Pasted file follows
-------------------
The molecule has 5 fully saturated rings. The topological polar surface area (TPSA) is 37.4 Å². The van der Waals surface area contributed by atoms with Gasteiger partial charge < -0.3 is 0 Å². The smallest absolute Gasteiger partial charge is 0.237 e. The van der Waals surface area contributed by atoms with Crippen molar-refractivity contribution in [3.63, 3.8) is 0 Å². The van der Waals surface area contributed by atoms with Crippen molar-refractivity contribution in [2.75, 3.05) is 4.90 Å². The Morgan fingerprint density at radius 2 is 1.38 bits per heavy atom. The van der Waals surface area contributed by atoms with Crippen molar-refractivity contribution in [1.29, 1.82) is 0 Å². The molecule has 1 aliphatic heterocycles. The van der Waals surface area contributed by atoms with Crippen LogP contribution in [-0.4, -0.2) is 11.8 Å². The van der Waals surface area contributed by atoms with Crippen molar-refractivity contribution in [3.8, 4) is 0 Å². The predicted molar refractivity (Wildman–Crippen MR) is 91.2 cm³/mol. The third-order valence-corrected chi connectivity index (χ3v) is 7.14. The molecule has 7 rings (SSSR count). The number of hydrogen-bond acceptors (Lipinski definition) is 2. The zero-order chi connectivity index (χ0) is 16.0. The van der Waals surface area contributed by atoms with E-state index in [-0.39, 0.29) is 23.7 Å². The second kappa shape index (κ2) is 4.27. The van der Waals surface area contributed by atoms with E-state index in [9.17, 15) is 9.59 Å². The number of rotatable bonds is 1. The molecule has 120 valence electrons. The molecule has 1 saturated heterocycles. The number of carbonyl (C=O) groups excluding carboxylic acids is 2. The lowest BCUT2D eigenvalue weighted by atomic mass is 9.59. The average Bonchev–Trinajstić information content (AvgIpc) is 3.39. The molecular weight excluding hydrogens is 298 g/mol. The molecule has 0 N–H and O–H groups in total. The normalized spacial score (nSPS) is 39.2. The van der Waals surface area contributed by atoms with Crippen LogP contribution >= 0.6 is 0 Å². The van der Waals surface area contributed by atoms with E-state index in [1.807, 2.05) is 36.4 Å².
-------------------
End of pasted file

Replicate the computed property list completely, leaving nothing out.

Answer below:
The molecule has 5 fully saturated rings. The topological polar surface area (TPSA) is 37.4 Å². The van der Waals surface area contributed by atoms with Gasteiger partial charge < -0.3 is 0 Å². The smallest absolute Gasteiger partial charge is 0.237 e. The van der Waals surface area contributed by atoms with Crippen molar-refractivity contribution in [3.63, 3.8) is 0 Å². The van der Waals surface area contributed by atoms with Crippen molar-refractivity contribution in [2.75, 3.05) is 4.90 Å². The Morgan fingerprint density at radius 2 is 1.38 bits per heavy atom. The van der Waals surface area contributed by atoms with Crippen molar-refractivity contribution in [1.29, 1.82) is 0 Å². The molecule has 1 aliphatic heterocycles. The van der Waals surface area contributed by atoms with Crippen LogP contribution in [-0.4, -0.2) is 11.8 Å². The van der Waals surface area contributed by atoms with Crippen molar-refractivity contribution in [3.8, 4) is 0 Å². The predicted molar refractivity (Wildman–Crippen MR) is 91.2 cm³/mol. The third-order valence-corrected chi connectivity index (χ3v) is 7.14. The molecule has 7 rings (SSSR count). The number of hydrogen-bond acceptors (Lipinski definition) is 2. The zero-order chi connectivity index (χ0) is 16.0. The van der Waals surface area contributed by atoms with E-state index in [-0.39, 0.29) is 23.7 Å². The second kappa shape index (κ2) is 4.27. The van der Waals surface area contributed by atoms with E-state index in [9.17, 15) is 9.59 Å². The number of rotatable bonds is 1. The molecule has 120 valence electrons. The molecule has 1 saturated heterocycles. The number of carbonyl (C=O) groups excluding carboxylic acids is 2. The lowest BCUT2D eigenvalue weighted by atomic mass is 9.59. The average Bonchev–Trinajstić information content (AvgIpc) is 3.39. The molecular weight excluding hydrogens is 298 g/mol. The molecule has 0 N–H and O–H groups in total. The normalized spacial score (nSPS) is 39.2. The van der Waals surface area contributed by atoms with Crippen LogP contribution >= 0.6 is 0 Å². The van der Waals surface area contributed by atoms with E-state index in [1.807, 2.05) is 36.4 Å².